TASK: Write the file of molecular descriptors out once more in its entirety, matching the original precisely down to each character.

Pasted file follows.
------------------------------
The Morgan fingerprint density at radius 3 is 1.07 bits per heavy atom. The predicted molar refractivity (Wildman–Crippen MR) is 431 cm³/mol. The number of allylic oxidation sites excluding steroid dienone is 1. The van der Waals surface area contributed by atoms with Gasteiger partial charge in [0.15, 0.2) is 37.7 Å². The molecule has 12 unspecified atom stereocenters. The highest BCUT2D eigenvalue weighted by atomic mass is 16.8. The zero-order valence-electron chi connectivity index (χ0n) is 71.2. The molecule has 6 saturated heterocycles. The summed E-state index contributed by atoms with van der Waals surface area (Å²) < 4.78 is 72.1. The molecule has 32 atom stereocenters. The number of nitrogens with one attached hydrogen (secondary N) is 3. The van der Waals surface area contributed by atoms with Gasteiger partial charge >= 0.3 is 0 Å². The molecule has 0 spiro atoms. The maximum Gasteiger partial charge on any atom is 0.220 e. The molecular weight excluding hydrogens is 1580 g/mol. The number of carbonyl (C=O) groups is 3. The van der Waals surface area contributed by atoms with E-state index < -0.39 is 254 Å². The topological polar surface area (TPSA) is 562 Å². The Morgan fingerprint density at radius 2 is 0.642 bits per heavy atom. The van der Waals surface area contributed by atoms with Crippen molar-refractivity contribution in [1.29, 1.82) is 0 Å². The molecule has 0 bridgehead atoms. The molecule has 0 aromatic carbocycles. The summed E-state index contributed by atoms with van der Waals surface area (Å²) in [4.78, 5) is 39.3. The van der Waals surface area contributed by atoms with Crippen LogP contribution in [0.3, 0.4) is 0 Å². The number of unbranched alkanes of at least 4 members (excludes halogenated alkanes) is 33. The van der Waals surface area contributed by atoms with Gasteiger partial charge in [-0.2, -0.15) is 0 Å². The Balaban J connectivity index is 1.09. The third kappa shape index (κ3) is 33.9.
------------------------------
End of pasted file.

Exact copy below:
The Morgan fingerprint density at radius 3 is 1.07 bits per heavy atom. The predicted molar refractivity (Wildman–Crippen MR) is 431 cm³/mol. The number of allylic oxidation sites excluding steroid dienone is 1. The van der Waals surface area contributed by atoms with Gasteiger partial charge in [0.15, 0.2) is 37.7 Å². The molecule has 12 unspecified atom stereocenters. The highest BCUT2D eigenvalue weighted by atomic mass is 16.8. The zero-order valence-electron chi connectivity index (χ0n) is 71.2. The molecule has 6 saturated heterocycles. The summed E-state index contributed by atoms with van der Waals surface area (Å²) < 4.78 is 72.1. The molecule has 32 atom stereocenters. The number of nitrogens with one attached hydrogen (secondary N) is 3. The van der Waals surface area contributed by atoms with Gasteiger partial charge >= 0.3 is 0 Å². The molecule has 0 spiro atoms. The maximum Gasteiger partial charge on any atom is 0.220 e. The molecular weight excluding hydrogens is 1580 g/mol. The number of carbonyl (C=O) groups is 3. The van der Waals surface area contributed by atoms with E-state index < -0.39 is 254 Å². The topological polar surface area (TPSA) is 562 Å². The Morgan fingerprint density at radius 2 is 0.642 bits per heavy atom. The van der Waals surface area contributed by atoms with Crippen molar-refractivity contribution in [1.29, 1.82) is 0 Å². The molecule has 0 bridgehead atoms. The molecule has 0 aromatic carbocycles. The summed E-state index contributed by atoms with van der Waals surface area (Å²) in [4.78, 5) is 39.3. The van der Waals surface area contributed by atoms with Crippen LogP contribution in [0.3, 0.4) is 0 Å². The number of unbranched alkanes of at least 4 members (excludes halogenated alkanes) is 33. The van der Waals surface area contributed by atoms with Gasteiger partial charge in [-0.2, -0.15) is 0 Å². The Balaban J connectivity index is 1.09. The third kappa shape index (κ3) is 33.9.